What can we make of this last, and most dramatic of the seven signs, and how does it relate to the six others? Firstly, it is a remarkable contrast to the text with which we began this term. The first sign, the turning of water into wine at Cana, where Jesus’ wearily agrees to the request, rebuking his mother for putting him in that situation. But at the raising of Lazarus, we hear that Jesus considered Lazarus’s illness to be ‘for the glory of God, to bring glory to the Son of God.’ And Jesus even waits for two whole days before attending to the situation. Secondly, when Jesus does attend, he makes it clear that he is acting so that the people might believe that God sent him. The text is littered with this emphasis: Christ tells his disciples that Lazarus’s illness is an opportunity for God’ glory to be shown, and for Jesus to be recognized in glory as God’s Son. Martha acknowledges his as the Messiah and Jesus prays to God in order to show them that he is the Son.

We do not hear about Mary and Martha’s reaction to Lazarus’s return to life, but rather the reaction of others: some believe, some seek to condemn Jesus, as the narrative of the Gospel moves into the passover, the final discourses, and the passion narrative. Thus, the seven signs end, with their aim to convince the reader or hearer, that Jesus is the Christ, the Messiah, he is the resurrection and the life, and whoever believes in him should not perish but have eternal life. Surely a consoling truth for those who believe, at least, in the long term – this is a God who has power over death and this final sign points towards the ultimate victory of the cross and resurrection.

I wonder how consoling this theology was to the grieving families of those who perished in the Great War. I hope it was. But I also wonder what help there might have been for them, and for those who now do not see their loved ones rise again? What is it that makes things better now? Hope in the eternal kingdom is one aspect of the Christian faith. Creating a new and better reality in the present is another. Faith in the risen Christ, which this seventh sign points to, is the means by which we can receive the strength of God’s grace to see a new future in this world, and although we may not have seen a world war since 1945, 2015 might be the first year that Britain has been not been formally engaged militarily in another country for 100 years. If, that is, we are not involved in Ukraine and Crimea.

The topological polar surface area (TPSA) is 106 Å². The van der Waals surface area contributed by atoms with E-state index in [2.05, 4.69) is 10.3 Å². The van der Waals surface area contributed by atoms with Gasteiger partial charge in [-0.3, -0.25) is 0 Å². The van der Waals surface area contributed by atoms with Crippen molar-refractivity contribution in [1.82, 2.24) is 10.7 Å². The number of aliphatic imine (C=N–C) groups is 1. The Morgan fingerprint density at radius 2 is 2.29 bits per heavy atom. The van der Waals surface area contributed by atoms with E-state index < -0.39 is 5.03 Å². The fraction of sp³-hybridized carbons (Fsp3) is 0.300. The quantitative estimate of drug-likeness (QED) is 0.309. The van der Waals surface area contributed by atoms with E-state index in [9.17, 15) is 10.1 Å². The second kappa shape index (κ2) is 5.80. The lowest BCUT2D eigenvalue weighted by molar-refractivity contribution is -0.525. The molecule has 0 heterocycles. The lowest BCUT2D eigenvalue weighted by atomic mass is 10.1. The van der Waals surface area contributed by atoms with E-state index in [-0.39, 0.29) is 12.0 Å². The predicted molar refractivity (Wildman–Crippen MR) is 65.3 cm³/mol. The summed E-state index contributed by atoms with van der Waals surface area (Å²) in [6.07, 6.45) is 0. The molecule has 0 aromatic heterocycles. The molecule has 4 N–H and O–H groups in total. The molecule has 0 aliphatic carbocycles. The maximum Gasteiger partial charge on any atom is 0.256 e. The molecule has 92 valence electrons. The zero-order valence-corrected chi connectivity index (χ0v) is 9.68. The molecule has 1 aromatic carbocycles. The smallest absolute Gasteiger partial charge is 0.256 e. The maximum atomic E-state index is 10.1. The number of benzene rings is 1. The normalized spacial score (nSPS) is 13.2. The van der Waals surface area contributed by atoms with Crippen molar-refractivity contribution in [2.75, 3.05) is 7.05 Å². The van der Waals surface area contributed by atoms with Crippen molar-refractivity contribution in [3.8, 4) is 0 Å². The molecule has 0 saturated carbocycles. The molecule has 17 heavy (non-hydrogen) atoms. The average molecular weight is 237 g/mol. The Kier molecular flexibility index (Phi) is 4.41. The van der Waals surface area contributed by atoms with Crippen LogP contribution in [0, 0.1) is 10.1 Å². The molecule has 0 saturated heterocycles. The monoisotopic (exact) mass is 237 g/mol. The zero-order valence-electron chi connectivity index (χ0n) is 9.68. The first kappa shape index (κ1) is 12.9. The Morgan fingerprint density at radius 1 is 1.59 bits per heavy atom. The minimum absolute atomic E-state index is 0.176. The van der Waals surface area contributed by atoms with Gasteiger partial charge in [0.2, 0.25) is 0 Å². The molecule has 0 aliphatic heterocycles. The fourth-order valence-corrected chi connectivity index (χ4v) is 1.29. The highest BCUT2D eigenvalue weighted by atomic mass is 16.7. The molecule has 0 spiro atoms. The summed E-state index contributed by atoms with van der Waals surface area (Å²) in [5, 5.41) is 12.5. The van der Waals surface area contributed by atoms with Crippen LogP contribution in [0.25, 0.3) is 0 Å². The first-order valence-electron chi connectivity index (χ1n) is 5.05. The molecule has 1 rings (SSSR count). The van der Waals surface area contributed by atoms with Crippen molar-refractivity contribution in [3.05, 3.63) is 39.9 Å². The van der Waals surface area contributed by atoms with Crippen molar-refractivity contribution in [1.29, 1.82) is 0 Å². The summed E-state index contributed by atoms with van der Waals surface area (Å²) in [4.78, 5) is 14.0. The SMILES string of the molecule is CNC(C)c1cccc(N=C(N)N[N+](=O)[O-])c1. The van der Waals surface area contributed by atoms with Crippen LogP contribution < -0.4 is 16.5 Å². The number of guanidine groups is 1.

I think the Old Testament reading tonight offers us a passion and a hope for our future, in the commands and promises of God. Moses tells the Israelites: ‘Hear, O Israel: The Lord is our God, the Lord alone. *5You shall love the Lord your God with all your heart, and with all your soul, and with all your might. 6Keep these words that I am commanding you today in your heart. 7Recite them to your children and talk about them when you are at home and when you are away, when you lie down and when you rise. 8Bind them as a sign on your hand, fix them as an emblem* on your forehead, 9and write them on the doorposts of your house and on your gates.’

Such a strong instruction is a response to a loving and supreme God, but the love of God towards us, and his command to love can be easily forgotten, unless it is accepted, practised and employed, unless we keep them it our hearts, teach it to our children in all situations, bind it to our hands, our heads, our houses or our gateposts. If we do this, and allow God’s grace to be absorbed into our beings, we have hope of changing ourselves and our world around us. By this, we ourselves become the signs of God’s presence in the world, and God’s work, his love, shines through us to become a sign of hope in the world. Forget it, and we open the possibility of hell on earth. If that happens, then we can only await a better future after death, where every tear shall be wiped away.